British and Irish genre comedies are going to be under the shadow of Edgar Wright’s seminal rom-zom-com Shaun of the Dead (2004) for some time to come, even though we’re approaching that film’s *cough* twentieth anniversary (I’m sorry). Joe Cornish’s less well-known Attack the Block (2011) deserves to be mentioned in the same breath as Shaun, but none have reached the same level of breakout hit as the film that got red on you. The 2010s were a much better decade for horror, in general, than the 2000s and that extended to the British horror-comedy with Sightseers (2012), Prevenge (2016), Pride and Prejudice and Zombies (2016), Anna and the Apocalypse (2017) and Get Duked! (2019). Steve Pemberton and Reece Shearsmith are keeping the genre very much alive on television, of course, with the continuation of The League of Gentlemen, as well as Psychoville and Inside No 9.

After British horror The Banishing landed on Shudder last week, this week it is the turn of the Republic of Ireland, with vampire comedy Boys From County Hell. Set in the very small town of Six Mile Hill (where everybody knows each other), the story is based around the legend of Abhartach, who some believe was the main influence on Bram Stoker’s Dracula. The small town in question is situated next to the cairn where Abhartach’s remains are said to be buried and they’ve attempted to capitalise on this by naming the pub The Stoker, in the hope of luring naive American tourists a la An American Werewolf in London.

Photo Credit: Aidan Monaghan/Shudder

At the centre of the film is Eugene (Jack Rowan) and his best friend William (Fra Fee, from Animals and Pixie), as well as William’s girlfriend Claire (Louisa Hartland, who plays Orla in Derry Girls). Eugene’s Dad Francie (Nigel O’Neill) is the local builder, attempting to groom Eugene to take over the business. William’s Dad George (John Lynch, who was also in The Banishing) is the local undertaker and Eugene and William’s friend, SP (Michael Hough) is also on Francie’s crew of builders. The trouble starts to brew when Francie is tasked with building a bypass that goes through the field where Abhartach’s cairn lies. The cairn needs to be knocked down and due to superstition, no one wants to be the one to do it, so Eugene takes it upon himself.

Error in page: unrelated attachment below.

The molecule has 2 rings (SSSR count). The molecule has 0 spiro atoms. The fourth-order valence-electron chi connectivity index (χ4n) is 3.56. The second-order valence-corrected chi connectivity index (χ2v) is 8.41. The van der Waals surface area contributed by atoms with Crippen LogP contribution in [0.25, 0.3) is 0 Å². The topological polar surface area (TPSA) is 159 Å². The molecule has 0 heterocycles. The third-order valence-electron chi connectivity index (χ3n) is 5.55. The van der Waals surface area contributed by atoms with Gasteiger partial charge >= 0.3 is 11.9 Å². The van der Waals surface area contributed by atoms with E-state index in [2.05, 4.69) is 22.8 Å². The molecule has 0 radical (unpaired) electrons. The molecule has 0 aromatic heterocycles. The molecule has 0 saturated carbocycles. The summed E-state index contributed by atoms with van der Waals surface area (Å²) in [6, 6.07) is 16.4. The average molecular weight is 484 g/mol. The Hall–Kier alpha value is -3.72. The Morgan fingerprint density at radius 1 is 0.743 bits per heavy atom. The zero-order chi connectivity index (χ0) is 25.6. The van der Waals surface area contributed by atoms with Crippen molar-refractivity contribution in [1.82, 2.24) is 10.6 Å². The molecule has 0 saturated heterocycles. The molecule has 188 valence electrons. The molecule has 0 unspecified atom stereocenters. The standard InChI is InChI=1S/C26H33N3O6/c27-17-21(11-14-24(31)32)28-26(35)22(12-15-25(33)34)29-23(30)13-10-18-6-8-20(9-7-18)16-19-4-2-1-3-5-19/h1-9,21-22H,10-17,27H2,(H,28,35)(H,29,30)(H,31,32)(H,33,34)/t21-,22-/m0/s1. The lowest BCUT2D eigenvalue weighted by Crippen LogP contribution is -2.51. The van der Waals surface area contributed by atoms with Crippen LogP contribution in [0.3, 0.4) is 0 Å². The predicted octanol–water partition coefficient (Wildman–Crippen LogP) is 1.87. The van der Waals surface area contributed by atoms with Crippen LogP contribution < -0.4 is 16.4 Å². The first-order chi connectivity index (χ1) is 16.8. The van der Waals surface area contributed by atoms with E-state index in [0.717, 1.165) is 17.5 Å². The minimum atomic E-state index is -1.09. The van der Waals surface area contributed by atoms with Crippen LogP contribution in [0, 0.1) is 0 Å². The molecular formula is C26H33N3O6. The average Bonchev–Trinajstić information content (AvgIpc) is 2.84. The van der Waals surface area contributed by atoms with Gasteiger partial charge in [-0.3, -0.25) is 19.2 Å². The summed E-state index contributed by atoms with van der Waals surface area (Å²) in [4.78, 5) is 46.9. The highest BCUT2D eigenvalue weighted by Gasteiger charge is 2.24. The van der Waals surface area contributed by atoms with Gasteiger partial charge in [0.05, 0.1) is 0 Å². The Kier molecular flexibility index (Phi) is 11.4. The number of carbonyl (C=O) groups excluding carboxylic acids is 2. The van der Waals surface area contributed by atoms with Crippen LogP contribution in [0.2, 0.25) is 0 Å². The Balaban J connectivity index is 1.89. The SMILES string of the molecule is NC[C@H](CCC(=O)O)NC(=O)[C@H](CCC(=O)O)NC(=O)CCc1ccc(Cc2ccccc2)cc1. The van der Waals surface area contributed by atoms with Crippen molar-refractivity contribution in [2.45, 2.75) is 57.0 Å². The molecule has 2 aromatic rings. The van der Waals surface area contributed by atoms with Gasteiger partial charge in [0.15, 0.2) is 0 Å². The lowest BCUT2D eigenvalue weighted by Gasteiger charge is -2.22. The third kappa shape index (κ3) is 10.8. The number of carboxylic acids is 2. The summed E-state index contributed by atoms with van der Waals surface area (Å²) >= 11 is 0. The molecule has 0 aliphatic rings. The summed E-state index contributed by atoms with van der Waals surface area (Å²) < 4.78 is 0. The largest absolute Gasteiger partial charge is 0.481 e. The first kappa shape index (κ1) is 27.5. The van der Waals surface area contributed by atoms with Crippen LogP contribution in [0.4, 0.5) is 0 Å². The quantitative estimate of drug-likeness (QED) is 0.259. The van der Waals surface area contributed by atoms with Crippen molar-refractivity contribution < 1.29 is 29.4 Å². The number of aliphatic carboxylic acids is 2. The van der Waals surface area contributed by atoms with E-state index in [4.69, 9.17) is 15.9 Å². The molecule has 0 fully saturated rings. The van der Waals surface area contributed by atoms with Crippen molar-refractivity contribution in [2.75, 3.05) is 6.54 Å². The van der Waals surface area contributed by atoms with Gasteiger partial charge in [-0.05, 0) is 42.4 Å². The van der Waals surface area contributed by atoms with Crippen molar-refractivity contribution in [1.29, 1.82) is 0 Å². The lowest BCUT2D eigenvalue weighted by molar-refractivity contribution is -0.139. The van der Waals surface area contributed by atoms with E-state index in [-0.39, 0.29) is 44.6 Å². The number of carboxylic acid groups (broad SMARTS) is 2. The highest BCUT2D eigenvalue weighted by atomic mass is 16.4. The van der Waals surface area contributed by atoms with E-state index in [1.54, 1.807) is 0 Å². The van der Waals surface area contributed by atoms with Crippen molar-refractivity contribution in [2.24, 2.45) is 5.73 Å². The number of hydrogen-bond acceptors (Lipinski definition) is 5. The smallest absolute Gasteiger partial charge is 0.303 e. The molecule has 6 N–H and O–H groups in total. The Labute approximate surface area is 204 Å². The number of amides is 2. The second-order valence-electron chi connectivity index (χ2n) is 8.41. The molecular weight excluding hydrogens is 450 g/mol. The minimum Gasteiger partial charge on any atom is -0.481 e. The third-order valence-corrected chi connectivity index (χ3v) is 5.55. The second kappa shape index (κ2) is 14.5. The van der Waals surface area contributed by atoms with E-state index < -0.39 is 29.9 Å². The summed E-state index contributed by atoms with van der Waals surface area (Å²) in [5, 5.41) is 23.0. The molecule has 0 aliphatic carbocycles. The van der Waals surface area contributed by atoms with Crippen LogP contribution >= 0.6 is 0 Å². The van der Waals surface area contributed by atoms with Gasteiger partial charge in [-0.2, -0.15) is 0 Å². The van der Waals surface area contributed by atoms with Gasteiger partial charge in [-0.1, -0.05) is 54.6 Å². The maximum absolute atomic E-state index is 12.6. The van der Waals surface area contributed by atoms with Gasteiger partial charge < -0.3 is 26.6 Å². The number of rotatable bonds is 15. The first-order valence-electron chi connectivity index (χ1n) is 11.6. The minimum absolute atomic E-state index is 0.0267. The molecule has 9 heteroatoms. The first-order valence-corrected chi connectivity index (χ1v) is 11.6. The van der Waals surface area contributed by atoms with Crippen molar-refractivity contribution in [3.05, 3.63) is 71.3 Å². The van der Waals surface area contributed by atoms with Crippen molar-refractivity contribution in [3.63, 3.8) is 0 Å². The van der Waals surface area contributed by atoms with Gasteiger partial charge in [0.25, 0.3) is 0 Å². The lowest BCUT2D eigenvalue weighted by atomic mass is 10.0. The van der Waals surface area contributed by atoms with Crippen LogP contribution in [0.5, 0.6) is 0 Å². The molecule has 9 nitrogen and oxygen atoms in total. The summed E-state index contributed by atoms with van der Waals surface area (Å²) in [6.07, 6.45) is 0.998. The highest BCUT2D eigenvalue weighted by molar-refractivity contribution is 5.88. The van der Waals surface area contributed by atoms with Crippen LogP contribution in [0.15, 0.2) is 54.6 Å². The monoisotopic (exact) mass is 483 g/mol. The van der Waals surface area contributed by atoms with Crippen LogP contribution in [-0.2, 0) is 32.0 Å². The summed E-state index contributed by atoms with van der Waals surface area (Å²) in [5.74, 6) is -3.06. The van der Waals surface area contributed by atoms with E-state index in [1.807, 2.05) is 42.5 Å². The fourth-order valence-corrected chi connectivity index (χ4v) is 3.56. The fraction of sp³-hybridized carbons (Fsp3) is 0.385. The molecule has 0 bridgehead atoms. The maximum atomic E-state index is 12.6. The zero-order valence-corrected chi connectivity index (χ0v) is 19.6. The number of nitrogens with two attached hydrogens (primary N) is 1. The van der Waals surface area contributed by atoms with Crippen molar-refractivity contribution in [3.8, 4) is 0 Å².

Unsurprisingly, this turns out to be a disastrous idea. The comedic highlight comes about thirty-five minutes in, set to Eddi Cochran’s C’mon Everybody when one of the builders has turned into a blood-sucking demon of the night and needs to be stopped. There is a lot of dry Irish humour “well what we supposed to do about this?” but unfortunately, the film never reaches these heights again. The horror isn’t frightening, but there is some innovative use of blood, with it sprouting from some surprising orifices from the get-go (not just the usual neck bites).

Photo Credit: Aidan Monaghan/Shudder

The second half is more serious and dramatic, with Eugene having to face difficult choices involving William. Eugene’s relationship with his Dad Francie is a big theme throughout and despite Francie sweetly calling his son ‘cub,’ he is very hard on his son. The film mostly handles the different tones well, balancing the comedy and drama, which is definitely helped by the strong acting across the board. I do wish, with five main male characters and only one woman, that this could have been balanced better with more women. Fatherhood is clearly a major strand that writer-director Chris Baugh wants to explore, but having one dead mother and one who has ‘mentally checked out’ is frustrating. The Abhartach folklore could also have been explored a little more, as this is a little-known aspect of the vampire myth.

Any British or Irish film that a) isn’t a period drama b) isn’t centred around posh characters is to be welcomed. Horror comedies are one of my favourite genres and the Brits and Irish are particularly good at them. Boys From County Hell ticks a lot of positive boxes, but ultimately, it’s the acting that really sells it. The script is sharp and funny, but sags a little in the second half, when the comedy isn’t the main focus. All in all, there is much to recommend Boys From County Hell which is a fun little independent film that deserves a chance at success.